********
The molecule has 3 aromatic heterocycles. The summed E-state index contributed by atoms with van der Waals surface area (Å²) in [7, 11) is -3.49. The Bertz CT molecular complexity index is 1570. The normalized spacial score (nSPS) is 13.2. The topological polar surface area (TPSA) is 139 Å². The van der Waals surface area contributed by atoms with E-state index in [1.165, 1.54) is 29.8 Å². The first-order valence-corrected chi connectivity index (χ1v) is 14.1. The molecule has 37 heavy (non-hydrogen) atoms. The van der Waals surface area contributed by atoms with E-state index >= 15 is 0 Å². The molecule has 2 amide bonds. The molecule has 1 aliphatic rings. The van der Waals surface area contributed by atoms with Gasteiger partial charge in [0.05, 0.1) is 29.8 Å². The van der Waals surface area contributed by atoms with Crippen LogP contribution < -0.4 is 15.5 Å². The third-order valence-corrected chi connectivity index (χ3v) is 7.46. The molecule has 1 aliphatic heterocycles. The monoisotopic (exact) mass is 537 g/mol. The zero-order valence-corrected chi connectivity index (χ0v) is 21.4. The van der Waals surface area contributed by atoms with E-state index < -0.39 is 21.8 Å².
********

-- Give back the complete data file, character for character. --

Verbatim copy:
The molecule has 3 aromatic heterocycles. The summed E-state index contributed by atoms with van der Waals surface area (Å²) in [7, 11) is -3.49. The Bertz CT molecular complexity index is 1570. The normalized spacial score (nSPS) is 13.2. The topological polar surface area (TPSA) is 139 Å². The van der Waals surface area contributed by atoms with E-state index in [1.165, 1.54) is 29.8 Å². The first-order valence-corrected chi connectivity index (χ1v) is 14.1. The molecule has 37 heavy (non-hydrogen) atoms. The van der Waals surface area contributed by atoms with E-state index >= 15 is 0 Å². The molecule has 2 amide bonds. The molecule has 1 aliphatic rings. The van der Waals surface area contributed by atoms with Gasteiger partial charge in [0.05, 0.1) is 29.8 Å². The van der Waals surface area contributed by atoms with Crippen LogP contribution < -0.4 is 15.5 Å². The third-order valence-corrected chi connectivity index (χ3v) is 7.46. The molecule has 1 aliphatic heterocycles. The monoisotopic (exact) mass is 537 g/mol. The zero-order valence-corrected chi connectivity index (χ0v) is 21.4. The van der Waals surface area contributed by atoms with E-state index < -0.39 is 21.8 Å².